Morrison confident Indonesian concerns allayed

    When asked if he thinks Indonesia's concerns have been allayed, Mr Morrison said: "I do have that confidence based on the exchanges that have been reported to me."

    "I'm satisfied that we've gone through a very good process with the government of Indonesia. We have been very forthright," he said.

    "The minute we knew about it, we advised them, we apologised, we initiated a review, we have advised them of the outcomes of that review in some detail."

    Mr Morrison says any decision on disciplinary action over the incursions is a matter for the Chief of the Navy.

    Foreign Affairs Minister Julie Bishop says Australia has been open about the error, apologised and that should be the end of the matter.

    "Australia has been very candid and open about what was clearly an inadvertent understanding of the territorial boundaries," she said.

    "We respect Indonesia's sovereign boundaries, we respect their territorial boundaries and when there is a mistake, we acknowledge it, we apologise profusely and we move on."

    xxx.xxx.xx

  2. #2
    Mid
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    Quote Originally Posted by xxx.xxx.xx

    Foreign Affairs Minister Julie Bishop says Australia has been open about the error, apologised and that should be the end of the matter.
    Crap , pure unadulturated crap .

    Get the Captains and Navigators up here , I'd like to talk to them

  3. #3
    Mid
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    ^

    Others wanted to talk to them also ....................


    Senior Navy officer loses command over incursions into Indonesian waters during Operation Sovereign Borders
    Emma Griffiths

    A senior Navy officer has been stripped of his command, another will be sanctioned and others counselled over their involvement in incursions into Indonesian waters last summer while enforcing the Government's asylum seeker boats policy.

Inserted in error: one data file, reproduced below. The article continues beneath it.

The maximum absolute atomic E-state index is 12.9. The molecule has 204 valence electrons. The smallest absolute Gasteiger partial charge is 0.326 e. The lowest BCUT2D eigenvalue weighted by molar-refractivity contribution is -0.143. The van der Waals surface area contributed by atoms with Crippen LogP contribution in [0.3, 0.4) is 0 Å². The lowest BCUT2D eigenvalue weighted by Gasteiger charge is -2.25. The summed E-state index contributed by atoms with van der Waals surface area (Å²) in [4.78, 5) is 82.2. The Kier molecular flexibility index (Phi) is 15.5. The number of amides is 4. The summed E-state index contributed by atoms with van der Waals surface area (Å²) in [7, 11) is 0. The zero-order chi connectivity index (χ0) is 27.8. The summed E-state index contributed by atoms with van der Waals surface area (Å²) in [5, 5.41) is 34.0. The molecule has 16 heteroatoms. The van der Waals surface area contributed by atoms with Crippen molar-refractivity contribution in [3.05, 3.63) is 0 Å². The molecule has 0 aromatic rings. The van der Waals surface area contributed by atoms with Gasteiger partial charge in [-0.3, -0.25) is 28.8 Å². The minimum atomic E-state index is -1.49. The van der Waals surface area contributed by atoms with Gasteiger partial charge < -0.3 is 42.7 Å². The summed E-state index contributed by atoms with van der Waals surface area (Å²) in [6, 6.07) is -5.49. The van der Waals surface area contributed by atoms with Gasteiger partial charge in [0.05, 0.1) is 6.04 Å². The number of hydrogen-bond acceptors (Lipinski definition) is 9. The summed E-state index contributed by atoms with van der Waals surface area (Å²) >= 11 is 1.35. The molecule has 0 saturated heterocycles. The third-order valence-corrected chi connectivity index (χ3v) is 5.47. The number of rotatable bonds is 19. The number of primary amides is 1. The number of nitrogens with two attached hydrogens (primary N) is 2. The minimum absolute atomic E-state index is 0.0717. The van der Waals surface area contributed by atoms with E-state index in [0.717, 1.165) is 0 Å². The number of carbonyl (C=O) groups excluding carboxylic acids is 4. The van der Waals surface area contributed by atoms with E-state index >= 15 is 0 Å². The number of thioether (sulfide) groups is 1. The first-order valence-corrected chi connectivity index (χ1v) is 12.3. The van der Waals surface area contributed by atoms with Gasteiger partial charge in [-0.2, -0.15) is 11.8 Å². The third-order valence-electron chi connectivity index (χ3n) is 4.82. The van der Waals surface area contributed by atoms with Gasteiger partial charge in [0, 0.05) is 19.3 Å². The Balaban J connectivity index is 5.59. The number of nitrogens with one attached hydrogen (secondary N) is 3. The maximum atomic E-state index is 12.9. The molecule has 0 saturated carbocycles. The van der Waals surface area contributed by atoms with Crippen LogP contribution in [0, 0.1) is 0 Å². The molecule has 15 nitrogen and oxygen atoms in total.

A joint review into the incidents by Customs and Border Protection and the Defence Force, released in part in February, found Australian Navy and Customs ships had entered Indonesian waters six times last December and January.

    It found commanders had incorrectly calculated the location of the maritime border during Operation Sovereign Borders (OSB).

    The report also recommended that the Chief of Navy consider whether there had been any lapses in professional conduct.

    A statement from Defence says the Chief of Navy, Vice Admiral Ray Griggs, has been considering the role of the seven Commanding Officers (COs) involved.

    "As a result the Chief of Navy will remove one Commanding Officer from his command and another will be administratively sanctioned. The remaining Commanding Officers will be formally or informally counselled," the statement says.

    An administrative sanction is a formal warning that can vary in severity and can affect prospects for promotion.

    The Defence statementsays the Navy Chief accepts that none of the COs involved "deliberately contravened orders".

    "These actions are not punitive in nature but are aimed solely at upholding the professional standards that the Royal Australian Navy is renowned for and that are necessary for it to undertake its mission," Vice Admiral Griggs said in the statement.

    The Defence statement explains that "in each instance of an incursion there was clear operational direction not to proceed within 12 nautical miles from the Indonesian archipelagic baseline".

    It says the Chief of Navy carefully considered the positioning of each ship involved and that each CO was able to put their "perspectives" directly to him.

    The action has prompted the federal Opposition to criticise the Government for not putting in place "proper oversight".